Project Description

In September 2007, the Applied Technology Council (ATC) was awarded a grant from the Charles Pankow Foundation to develop an extended set of Industry Foundation Classes (IFCs) for Structural Components for inclusion in the National BIM Standard (NBIMS). This project seeks to improve productivity in the design and construction industry by taking the lead in developing a basis for incorporating and integrating structural design codes, analysis tools and methods into the IFCs of the IAI effort. This project developed the ATC-75 Report, Improvements to BIM Structural Software Interoperability

What is an IFC?

Industry Foundation Classes (IFCs) are the means to exchange chunks of data related to buildings that software vendors have agreed to use when their software systems exchange data. The systems are said to be interoperable when the meaning of the chunks of data and how they are assembled have been agreed upon in advance so that any software could exchange, interpret and use the data correctly. In other words, IFCs are analogous to words in a neutral language that two foreigners communicate in. For example a Swede and a Nigerian may choose to communicate in English. The words have defined (i.e., agreed upon) meanings that could be put together, in ways defined by the language rules, to communicate complex thoughts. Similarly, complex structures of building, facility and life-cycle information are assembled and clearly communicated using IFCs.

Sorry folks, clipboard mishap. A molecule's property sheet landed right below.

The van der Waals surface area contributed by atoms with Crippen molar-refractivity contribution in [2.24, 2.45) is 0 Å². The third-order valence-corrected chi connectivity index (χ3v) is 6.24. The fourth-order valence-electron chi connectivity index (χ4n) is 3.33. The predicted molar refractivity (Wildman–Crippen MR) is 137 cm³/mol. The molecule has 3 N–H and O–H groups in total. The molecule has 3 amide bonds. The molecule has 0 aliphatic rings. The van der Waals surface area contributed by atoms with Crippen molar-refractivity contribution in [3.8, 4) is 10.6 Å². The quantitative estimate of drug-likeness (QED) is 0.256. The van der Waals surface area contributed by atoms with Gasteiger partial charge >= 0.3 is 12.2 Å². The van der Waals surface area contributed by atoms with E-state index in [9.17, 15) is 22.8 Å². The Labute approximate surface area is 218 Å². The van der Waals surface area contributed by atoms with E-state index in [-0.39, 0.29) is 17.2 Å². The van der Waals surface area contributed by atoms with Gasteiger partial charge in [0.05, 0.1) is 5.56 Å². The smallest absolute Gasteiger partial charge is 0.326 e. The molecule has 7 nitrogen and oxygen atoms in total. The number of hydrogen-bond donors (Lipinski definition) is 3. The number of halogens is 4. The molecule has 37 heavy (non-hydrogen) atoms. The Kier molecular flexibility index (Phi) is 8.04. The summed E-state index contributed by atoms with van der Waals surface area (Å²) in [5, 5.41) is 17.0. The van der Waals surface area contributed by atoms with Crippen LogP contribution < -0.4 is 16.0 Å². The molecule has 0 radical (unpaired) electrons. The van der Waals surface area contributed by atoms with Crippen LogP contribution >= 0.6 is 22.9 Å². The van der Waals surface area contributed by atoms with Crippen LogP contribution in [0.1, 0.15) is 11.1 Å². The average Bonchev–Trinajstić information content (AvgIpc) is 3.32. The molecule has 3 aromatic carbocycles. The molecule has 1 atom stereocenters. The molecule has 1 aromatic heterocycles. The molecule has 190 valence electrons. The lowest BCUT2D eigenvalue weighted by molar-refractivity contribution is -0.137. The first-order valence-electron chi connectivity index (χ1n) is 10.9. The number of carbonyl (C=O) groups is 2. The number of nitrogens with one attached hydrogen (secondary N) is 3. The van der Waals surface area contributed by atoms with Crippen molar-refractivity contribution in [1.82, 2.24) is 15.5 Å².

The International Alliance for Interoperability (IAI) defines IFCs as data elements that represent the parts of buildings, or elements of the process, and contain the relevant information about those parts. IFCs are used by computer applications to assemble a computer-readable model of the facility that contains all the information of the parts and their relationships to be shared among project participants. This project model (i.e., Building Information Model or BIM) constitutes an object-oriented database of the information shared among project participants and it continues to grow as the project goes through design, construction and operation.

The ATC/CPF research project, “IFCs for Structural Components,” will enable construction project teams to exchange information reliably with structural engineers, and vice versa, by enabling their software systems to be interoperable and communicate directly with high fidelity.

Vision Statement

Create a robust process for seamless, efficient, reproducible exchange of accurate and reliable structural information that is widely and routinely utilized among all tools and stakeholders. Generate it once; use it many times - interoperability.


ATC will develop a framework and a pilot set of IFCs for Structural Components.  The initial focus is on the exchange of member geometry and properties.  This effort will expand to include Detailing Model Data, Construction Model Data, and Structural Model Data.

Project Accomplishments

Strategic Work Plan. The Strategic Work Plan charted our course and captured the priorities that the Project Management Committee (PMC) and Project Advisory Committee (PAP) set out for this project.  The initial Strategic Work Plan was drawn up on December 21, 2007 and then updated on June 6, 2008, following the first work session and the evolution of project priorities. Download PDF file of Strategic Work Plan here.